Simpkins

Spencer Ware - Make no mistake, Spencer Ware is not Jamaal Charles in his prime, but he's better than Charles is at this stage in his career. Ware is showing that he’s got the integrated skills to carry the load without much help. Those sorts of backs are increasingly rarer in fantasy, making Ware very valuable in dynasty formats.

Peyton Barber - When both Matt Waldman and Chad Parsons like a prospect, I pay close attention. Both Footballguys tabbed Barber as a late-round back who might be able to become a three-down option later in his career. It’s encouraging to see him getting work behind Jacquizz Rodgers, even if it took a bevy of injuries. He even busted off a nice 44-yard touchdown run in Sunday’s action to ice the game, showing what promise he could hold for the team that sees fit to entrust him with more work in the future.

Wide Receiver

Simpkins

Michael Floyd - Once an avid supporter and excuse-maker for Michael Floyd, I’m finally ready to admit I was wrong and move on. Between inconsistent play and constant injuries, it always seems to be something with this guy. I'll take an early second-round pick (or better if I can get it) and cash out. Could it get better when he moves on in free agency? Possibly, but the years of missed opportunities in what was at times a potent offense don't suggest that it will.

Davante Adams - Adams had the look of a player whose light bulb had finally come on when Green Bay played Chicago on Thursday night. Perhaps it truly was a perfect storm of injuries and growing pains that kept him from reaching his potential last year. If he can sustain this progress over the next several games and not revert to the inconsistent version of himself, Adams’ stock will continue to climb back to the level it was at in the 2015 preseason.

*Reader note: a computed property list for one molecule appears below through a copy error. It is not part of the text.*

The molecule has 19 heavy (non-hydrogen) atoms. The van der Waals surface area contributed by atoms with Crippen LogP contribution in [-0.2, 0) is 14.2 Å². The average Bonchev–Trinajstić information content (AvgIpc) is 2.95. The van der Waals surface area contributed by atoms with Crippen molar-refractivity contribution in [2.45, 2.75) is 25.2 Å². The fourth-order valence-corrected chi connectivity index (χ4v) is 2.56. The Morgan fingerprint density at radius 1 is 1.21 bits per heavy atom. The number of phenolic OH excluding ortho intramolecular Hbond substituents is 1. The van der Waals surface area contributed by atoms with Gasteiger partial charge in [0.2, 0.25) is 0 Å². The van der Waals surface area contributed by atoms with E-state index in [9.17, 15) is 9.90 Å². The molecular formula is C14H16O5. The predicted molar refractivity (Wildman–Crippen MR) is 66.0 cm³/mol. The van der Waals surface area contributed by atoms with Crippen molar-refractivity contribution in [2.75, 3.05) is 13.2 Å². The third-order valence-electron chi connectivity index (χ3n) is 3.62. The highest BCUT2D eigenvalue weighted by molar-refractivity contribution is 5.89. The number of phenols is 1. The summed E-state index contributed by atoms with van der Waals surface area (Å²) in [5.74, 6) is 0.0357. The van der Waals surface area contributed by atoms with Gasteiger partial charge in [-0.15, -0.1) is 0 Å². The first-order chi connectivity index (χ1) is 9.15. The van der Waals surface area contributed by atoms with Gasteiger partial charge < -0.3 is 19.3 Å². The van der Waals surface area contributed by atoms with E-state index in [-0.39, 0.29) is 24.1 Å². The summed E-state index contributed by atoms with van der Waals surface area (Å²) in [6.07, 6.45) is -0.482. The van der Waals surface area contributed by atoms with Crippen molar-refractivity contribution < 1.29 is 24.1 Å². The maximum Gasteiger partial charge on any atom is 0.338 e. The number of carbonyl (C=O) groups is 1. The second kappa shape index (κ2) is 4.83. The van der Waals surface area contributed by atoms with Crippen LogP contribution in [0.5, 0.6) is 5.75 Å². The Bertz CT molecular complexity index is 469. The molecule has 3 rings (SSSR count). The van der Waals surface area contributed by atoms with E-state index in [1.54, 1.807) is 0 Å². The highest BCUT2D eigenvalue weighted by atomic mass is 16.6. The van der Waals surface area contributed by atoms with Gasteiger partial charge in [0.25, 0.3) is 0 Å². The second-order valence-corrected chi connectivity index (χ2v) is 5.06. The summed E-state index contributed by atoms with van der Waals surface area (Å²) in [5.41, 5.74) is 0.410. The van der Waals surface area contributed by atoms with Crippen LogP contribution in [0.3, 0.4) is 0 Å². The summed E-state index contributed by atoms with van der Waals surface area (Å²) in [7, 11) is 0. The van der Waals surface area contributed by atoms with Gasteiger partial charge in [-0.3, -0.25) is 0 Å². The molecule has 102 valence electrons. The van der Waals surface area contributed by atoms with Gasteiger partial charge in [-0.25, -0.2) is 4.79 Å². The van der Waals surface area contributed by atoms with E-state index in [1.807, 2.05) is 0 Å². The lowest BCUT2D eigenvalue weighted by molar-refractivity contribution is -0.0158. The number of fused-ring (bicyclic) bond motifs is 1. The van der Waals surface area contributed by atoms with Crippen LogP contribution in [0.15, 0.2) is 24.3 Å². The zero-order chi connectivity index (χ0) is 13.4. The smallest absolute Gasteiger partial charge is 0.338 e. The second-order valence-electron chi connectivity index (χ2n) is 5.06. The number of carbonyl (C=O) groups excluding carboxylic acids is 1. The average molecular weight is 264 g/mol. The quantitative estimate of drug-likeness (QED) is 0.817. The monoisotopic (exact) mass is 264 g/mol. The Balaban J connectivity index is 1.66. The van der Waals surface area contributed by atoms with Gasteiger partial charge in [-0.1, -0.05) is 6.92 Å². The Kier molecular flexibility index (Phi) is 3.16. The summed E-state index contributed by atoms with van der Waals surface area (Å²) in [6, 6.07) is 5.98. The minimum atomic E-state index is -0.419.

Harstad

Brandin Cooks - One of the fastest receivers in the league and paired with the best deep passer of his generation, Cooks is always going to have really strong fantasy value. But the dreams of him becoming a target-dominating force like many of his class of 2014 peers doesn't seem to be realistic at this point. Michael Thomas and Willie Snead are both 24 or younger and are both playing fantastic in their own right, creating a platoon from which no true #1 is emerging. As long as he has Drew Brees, he's going to be a high-quality fantasy receiver, but perhaps top-10 seasons are expecting a bit much.

Tyrell Williams - Injuries are opportunities for young players down the depth chart, and Tyrell Williams has seized his opportunity with both hands. With Keenan Allen and Stevie Johnson lost for the season, Williams has stepped up and looks like the best receiver still on San Diego's offense. My money says he and Allen form a fantastic top two for several years to come.

Tight End

Harstad

Julius Thomas - After an offseason of rave reviews, there was reason for optimism for Thomas in 2016. That optimism is proving to be unfounded for reasons entirely unrelated to Thomas' play, which has been strong. With Bortles regressing, Thomas finds himself in the awkward position of being a top red-zone threat in an imploding offense that rarely reaches the end zone.

Simpkins

Jack Doyle- It took Allen getting injured again, but Doyle is back to getting regular usage and quite frankly, looking just as competent as Allen. I’m betting the Colts let Allen (who is a slow healer, historically) rest indefinitely and continue to allow Doyle to play the primary role. If he keeps playing like this, it might become a permanent move.